Thursday, September 24, 2015


"Everybody has a plan 'till they get punched in the mouth."

Mike Tyson

There are a lot of philosophers out there. A lot of people who preach and pretend to be experts on human nature, but the great sage, Mike Tyson, sums it up as well as any Ivory Tower egghead.

After a 3:04 performance at the 2013 Boston Marathon, I was inspired. At an age when many runners are reduced to jogging, I was still able to focus in on the sub-3:00 standard.

Two weeks after Boston, I tripped on the sidewalk and tore two hamstring tendons.


Punch in the mouth.

After two years of humbling rehabilitation, I began to train and race at near my pre-injury level.

In August, two days prior to the Tom Ausherman 5-Miler in Chambersburg, I felt a stiffness in my knee. I ran the race in a fairly good time. The next day I had difficulty walking, and two weeks ago I was diagnosed with a torn meniscus.

Bam and bam again.

I feel as though my jaw should be wired shut.

If you're reading this blog, you're probably serious about running. If you are, one thing's for certain. At sometime in your running career, you're going to get "punched in the mouth.

Early this summer, a very good friend was training at an extraordinary level. Father Chris Zelonis had qualified for the Boston Marathon, and was poised to smash the 3-hour mark by a lot.

While on a routine training run in San Antonio, he was hit by a car, which run over his foot, causing significant damage and requiring him to receive stitches, both on the outside and internally.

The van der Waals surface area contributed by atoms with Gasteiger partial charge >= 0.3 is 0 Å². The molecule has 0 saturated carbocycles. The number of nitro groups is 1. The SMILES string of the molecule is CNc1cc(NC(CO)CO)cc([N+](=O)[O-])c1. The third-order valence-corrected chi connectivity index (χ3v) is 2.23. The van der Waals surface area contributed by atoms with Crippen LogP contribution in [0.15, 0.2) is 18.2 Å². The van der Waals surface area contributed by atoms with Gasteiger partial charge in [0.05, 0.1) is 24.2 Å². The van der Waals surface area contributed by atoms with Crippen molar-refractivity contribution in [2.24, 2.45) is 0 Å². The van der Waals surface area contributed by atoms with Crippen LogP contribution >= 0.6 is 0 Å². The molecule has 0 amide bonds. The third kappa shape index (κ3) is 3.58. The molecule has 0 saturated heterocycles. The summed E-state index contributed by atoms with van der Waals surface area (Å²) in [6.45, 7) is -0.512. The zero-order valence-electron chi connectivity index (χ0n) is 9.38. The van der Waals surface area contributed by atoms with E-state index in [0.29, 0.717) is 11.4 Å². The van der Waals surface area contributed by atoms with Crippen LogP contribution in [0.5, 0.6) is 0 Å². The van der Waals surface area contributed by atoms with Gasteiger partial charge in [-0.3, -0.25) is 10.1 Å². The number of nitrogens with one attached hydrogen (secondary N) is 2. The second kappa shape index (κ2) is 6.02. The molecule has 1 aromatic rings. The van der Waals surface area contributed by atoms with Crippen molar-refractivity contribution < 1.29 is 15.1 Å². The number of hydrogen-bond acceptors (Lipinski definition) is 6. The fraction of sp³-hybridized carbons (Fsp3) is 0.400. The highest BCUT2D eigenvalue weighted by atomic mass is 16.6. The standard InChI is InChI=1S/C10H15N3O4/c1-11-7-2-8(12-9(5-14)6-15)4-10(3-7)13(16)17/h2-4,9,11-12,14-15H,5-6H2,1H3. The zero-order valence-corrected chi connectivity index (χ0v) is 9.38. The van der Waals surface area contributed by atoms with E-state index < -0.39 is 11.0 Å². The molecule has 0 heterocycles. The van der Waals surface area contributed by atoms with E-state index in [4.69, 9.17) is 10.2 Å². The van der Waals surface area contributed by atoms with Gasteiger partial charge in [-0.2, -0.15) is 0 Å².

He will still be going to Boston, but he has been forced to adapt and adjust his training plans.

Before I receive arthroscopic surgery, I will try to allow my knee to heal on its own. Therefore, I can be seen in the gym, frantically pedaling on the elliptical, and lifting weights in order to strengthen leg muscles. Next, I'm afraid I'll be doing the Richard Simmons workout.

When you "Get punched in the mouth," and your training takes a hit, take a deep breath, place things into perspective, and adapt accordingly. Since my run of injuries, I look around, especially at folks near my ripe old age, and realize that, in the larger scheme of life, my injury problems are not all that bad.

When you are injured, or forced to the sidelines for any reason, do what you need to do in order to heal. You may need to walk, ride a bike, or swim. Don't make the mistake I have made by trying to run BEFORE you are fully healed.

Time, patience, and adaptability will heal most running wounds.

If you follow that formula, when you get punched in the mouth, you'll rise from the canvas and resume the fight.

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